A.G.M. and Tales of Tebay

By Jackie Huck

After the  Societies AGM where the chairman, secretary, treasurer, web-master and events organiser gave their reports and were re-elected by the members. Reg Capstick went on to tell us more tales of Tebay and Tebay people who over the years who have had a connection with Tebay.
 


Joseph Locke


Thomas Brassey

At the time of the coming of the railway, the two main men were Joseph Locke, Railway Engineer, who plotted the track of the railway and in ability, was on a par with George Stevenson, and Thomas Brassey who was a Railway Builder. Thomas was behind the construction of 2 out of every 3 miles of track that was laid throughout the country, and also in many other parts of the world. He was an excellent planner, estimator of costs, and could manage the workforce, who were mainly Irish navvies.  Both men must have visited Tebay, during those days, changing the face and history of the village.

 Reg also spoke of two historical Tebay characters, Dr. William Farrar, magician and wiseman, and of Mary Baines the Tebay Witch,(See our article in Legends) who famously predicted that horseless carriages  would come over  Loupsfell.

 Reg recalled his father who was a keen footballer, and members of Tebay United Club over the years. The name was changed to Lunesdale United, when men came to play from a wider area. There was also a good cricket team, and the Policeman Brian Walker was a player also a past Vicar, Henry Brierley.

 Reg said that certain family names were closely associated with the Tebay and Orton areas, some of these families still living here; Atkinsons, Becks, Burrows, Bousefields, Cowperthwaites, Brunskills, Hogsons, were just some of the well known families.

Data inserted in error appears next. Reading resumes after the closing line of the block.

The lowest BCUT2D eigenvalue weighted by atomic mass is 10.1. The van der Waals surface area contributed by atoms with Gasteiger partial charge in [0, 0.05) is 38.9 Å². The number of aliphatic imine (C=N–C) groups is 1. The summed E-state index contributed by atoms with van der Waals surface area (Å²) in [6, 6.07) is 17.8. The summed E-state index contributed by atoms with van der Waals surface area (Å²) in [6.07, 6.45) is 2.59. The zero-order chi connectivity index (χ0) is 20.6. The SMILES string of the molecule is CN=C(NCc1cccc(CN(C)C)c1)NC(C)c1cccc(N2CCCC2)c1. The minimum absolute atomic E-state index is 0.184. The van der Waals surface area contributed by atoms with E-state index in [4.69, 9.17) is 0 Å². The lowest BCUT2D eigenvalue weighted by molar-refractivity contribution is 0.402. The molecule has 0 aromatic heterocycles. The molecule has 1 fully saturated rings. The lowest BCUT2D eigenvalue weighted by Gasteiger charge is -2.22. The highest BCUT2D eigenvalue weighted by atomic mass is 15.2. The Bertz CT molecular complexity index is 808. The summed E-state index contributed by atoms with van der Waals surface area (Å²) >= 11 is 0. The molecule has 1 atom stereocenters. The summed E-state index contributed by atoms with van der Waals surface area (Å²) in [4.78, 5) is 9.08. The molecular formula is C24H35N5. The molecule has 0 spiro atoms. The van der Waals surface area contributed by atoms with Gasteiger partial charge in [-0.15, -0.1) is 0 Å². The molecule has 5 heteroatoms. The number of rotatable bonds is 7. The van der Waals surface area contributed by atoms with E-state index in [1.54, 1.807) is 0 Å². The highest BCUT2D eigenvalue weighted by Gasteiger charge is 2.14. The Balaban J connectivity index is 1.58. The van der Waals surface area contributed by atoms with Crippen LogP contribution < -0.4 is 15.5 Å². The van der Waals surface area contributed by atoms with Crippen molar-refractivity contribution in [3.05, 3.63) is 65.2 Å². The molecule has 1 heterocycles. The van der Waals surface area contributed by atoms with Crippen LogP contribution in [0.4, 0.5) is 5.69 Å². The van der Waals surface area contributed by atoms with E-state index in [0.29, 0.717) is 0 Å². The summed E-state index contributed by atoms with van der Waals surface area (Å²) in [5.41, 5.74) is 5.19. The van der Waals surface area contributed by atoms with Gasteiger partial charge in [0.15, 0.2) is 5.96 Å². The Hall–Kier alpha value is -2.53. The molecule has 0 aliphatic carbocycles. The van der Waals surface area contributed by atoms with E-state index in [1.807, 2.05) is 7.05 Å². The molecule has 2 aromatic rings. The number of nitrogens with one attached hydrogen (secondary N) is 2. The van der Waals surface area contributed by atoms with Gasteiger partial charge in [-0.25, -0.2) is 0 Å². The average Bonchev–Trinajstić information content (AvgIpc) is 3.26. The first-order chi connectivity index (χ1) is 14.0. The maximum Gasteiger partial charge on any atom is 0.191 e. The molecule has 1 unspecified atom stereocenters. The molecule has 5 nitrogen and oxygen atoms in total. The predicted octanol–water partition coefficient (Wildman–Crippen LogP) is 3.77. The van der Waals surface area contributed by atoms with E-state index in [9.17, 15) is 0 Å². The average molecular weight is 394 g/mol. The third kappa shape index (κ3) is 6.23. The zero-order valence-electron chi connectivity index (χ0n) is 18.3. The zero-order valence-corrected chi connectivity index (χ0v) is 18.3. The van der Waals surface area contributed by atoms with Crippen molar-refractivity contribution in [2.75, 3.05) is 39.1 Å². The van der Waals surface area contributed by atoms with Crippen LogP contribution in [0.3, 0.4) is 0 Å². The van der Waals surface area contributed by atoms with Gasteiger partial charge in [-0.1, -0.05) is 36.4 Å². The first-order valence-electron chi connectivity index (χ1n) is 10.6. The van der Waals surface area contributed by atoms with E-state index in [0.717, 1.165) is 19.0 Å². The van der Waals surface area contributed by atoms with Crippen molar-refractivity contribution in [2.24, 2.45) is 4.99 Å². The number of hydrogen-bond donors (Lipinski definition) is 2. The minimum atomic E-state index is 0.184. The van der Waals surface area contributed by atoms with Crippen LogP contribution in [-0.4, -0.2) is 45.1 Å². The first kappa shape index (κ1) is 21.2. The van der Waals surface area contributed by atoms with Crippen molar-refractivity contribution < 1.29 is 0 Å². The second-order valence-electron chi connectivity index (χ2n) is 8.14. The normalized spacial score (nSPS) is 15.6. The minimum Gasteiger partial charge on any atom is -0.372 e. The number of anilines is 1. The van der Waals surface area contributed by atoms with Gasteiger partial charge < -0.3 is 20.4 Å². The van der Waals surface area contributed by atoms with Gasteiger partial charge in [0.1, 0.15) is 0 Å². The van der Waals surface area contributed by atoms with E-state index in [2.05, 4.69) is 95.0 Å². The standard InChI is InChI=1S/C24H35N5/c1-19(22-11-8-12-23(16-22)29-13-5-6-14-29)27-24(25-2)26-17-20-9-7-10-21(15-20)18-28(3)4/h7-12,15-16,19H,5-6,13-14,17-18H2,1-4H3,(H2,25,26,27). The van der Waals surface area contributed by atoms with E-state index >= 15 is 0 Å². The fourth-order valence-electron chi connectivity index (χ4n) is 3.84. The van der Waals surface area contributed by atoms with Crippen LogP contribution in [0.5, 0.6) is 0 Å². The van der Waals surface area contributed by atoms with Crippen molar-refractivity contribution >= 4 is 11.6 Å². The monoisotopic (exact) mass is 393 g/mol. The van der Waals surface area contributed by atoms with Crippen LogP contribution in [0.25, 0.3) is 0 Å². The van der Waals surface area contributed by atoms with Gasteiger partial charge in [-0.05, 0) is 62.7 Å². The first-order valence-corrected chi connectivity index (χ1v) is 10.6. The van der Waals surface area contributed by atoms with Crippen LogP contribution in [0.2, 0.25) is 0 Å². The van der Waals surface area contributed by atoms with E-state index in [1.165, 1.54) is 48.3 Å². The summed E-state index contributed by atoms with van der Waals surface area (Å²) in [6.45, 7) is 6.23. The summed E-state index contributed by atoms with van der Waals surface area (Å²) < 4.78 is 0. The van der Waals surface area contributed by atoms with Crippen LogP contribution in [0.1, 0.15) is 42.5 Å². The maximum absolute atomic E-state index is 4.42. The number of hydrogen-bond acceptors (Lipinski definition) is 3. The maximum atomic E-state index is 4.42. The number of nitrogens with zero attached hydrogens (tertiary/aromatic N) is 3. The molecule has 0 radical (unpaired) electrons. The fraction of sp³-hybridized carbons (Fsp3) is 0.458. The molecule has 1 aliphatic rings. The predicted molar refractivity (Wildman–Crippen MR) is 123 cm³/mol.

He recalled various well-known Tebay characters that many of the audience remembered, including May Nelson, who was a member of the Concert Party ‘The Tebay Follies’. May worked with the District Nurses, and laid out bodies for the undertaker. She also was the local correspondent for the local newspapers for many years and was both an excellent singer and comedian, and Reg said, one of the kindest people he‘d ever known.

 A number of villagers were remembered  for their nicknames, including Fishy Joe, Snuffy Bracken and Jimmy Flash. He also recalled The Royal Observer Corp. who carried on their work for many years after the war, and through the ‘Cold War’. A number of locals were members including Reg’s father, Billy Butler, Bobby Huck and Les Thackery. He said that over the years Tebay had produced people who were memorable and notorious, but mainly a host of general ‘good folk’.

 Reg was thanked for a fascinating talk by Bernard, and the meeting finished with refreshments.



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